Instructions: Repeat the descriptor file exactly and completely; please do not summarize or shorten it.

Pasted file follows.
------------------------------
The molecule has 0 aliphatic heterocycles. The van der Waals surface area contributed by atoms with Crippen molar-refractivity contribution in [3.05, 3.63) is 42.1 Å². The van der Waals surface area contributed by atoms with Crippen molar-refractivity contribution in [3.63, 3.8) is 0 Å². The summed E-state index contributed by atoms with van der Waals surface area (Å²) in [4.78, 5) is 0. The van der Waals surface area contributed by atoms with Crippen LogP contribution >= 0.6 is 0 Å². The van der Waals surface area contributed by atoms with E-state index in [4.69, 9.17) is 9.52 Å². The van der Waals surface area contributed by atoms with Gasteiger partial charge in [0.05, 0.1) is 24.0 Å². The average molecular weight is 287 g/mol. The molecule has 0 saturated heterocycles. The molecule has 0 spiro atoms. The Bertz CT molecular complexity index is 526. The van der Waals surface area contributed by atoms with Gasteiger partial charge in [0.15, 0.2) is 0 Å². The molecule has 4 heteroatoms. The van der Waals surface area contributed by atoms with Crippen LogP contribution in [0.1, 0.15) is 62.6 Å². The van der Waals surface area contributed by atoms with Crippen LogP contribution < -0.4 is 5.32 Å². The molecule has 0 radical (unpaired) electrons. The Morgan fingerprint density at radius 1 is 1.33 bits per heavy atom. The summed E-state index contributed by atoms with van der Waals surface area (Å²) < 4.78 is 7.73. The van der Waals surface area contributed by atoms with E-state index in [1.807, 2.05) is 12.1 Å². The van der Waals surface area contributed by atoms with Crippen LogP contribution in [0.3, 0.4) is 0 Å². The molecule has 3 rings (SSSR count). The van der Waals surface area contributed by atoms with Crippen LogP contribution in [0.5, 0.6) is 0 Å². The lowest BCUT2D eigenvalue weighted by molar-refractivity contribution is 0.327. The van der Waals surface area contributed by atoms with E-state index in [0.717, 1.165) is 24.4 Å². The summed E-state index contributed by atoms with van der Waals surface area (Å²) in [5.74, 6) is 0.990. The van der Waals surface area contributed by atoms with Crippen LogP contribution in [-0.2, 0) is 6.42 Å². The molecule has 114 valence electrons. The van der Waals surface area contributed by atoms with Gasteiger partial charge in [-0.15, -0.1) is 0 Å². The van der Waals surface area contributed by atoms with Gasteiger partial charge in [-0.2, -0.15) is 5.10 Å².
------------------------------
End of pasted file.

The molecule has 0 aliphatic heterocycles. The van der Waals surface area contributed by atoms with Crippen molar-refractivity contribution in [3.05, 3.63) is 42.1 Å². The van der Waals surface area contributed by atoms with Crippen molar-refractivity contribution in [3.63, 3.8) is 0 Å². The summed E-state index contributed by atoms with van der Waals surface area (Å²) in [4.78, 5) is 0. The van der Waals surface area contributed by atoms with Crippen LogP contribution >= 0.6 is 0 Å². The van der Waals surface area contributed by atoms with E-state index in [4.69, 9.17) is 9.52 Å². The van der Waals surface area contributed by atoms with Gasteiger partial charge in [0.05, 0.1) is 24.0 Å². The average molecular weight is 287 g/mol. The molecule has 0 saturated heterocycles. The molecule has 0 spiro atoms. The Bertz CT molecular complexity index is 526. The van der Waals surface area contributed by atoms with Gasteiger partial charge in [0.15, 0.2) is 0 Å². The molecule has 4 heteroatoms. The van der Waals surface area contributed by atoms with Crippen LogP contribution in [0.1, 0.15) is 62.6 Å². The van der Waals surface area contributed by atoms with Crippen LogP contribution < -0.4 is 5.32 Å². The molecule has 0 radical (unpaired) electrons. The Morgan fingerprint density at radius 1 is 1.33 bits per heavy atom. The summed E-state index contributed by atoms with van der Waals surface area (Å²) < 4.78 is 7.73. The van der Waals surface area contributed by atoms with E-state index in [1.807, 2.05) is 12.1 Å². The van der Waals surface area contributed by atoms with Crippen LogP contribution in [0.3, 0.4) is 0 Å². The molecule has 3 rings (SSSR count). The van der Waals surface area contributed by atoms with Crippen LogP contribution in [0.5, 0.6) is 0 Å². The lowest BCUT2D eigenvalue weighted by molar-refractivity contribution is 0.327. The van der Waals surface area contributed by atoms with E-state index in [0.717, 1.165) is 24.4 Å². The summed E-state index contributed by atoms with van der Waals surface area (Å²) in [5.74, 6) is 0.990. The van der Waals surface area contributed by atoms with Crippen LogP contribution in [-0.2, 0) is 6.42 Å². The molecule has 114 valence electrons. The van der Waals surface area contributed by atoms with Gasteiger partial charge in [-0.15, -0.1) is 0 Å². The van der Waals surface area contributed by atoms with Gasteiger partial charge in [-0.2, -0.15) is 5.10 Å².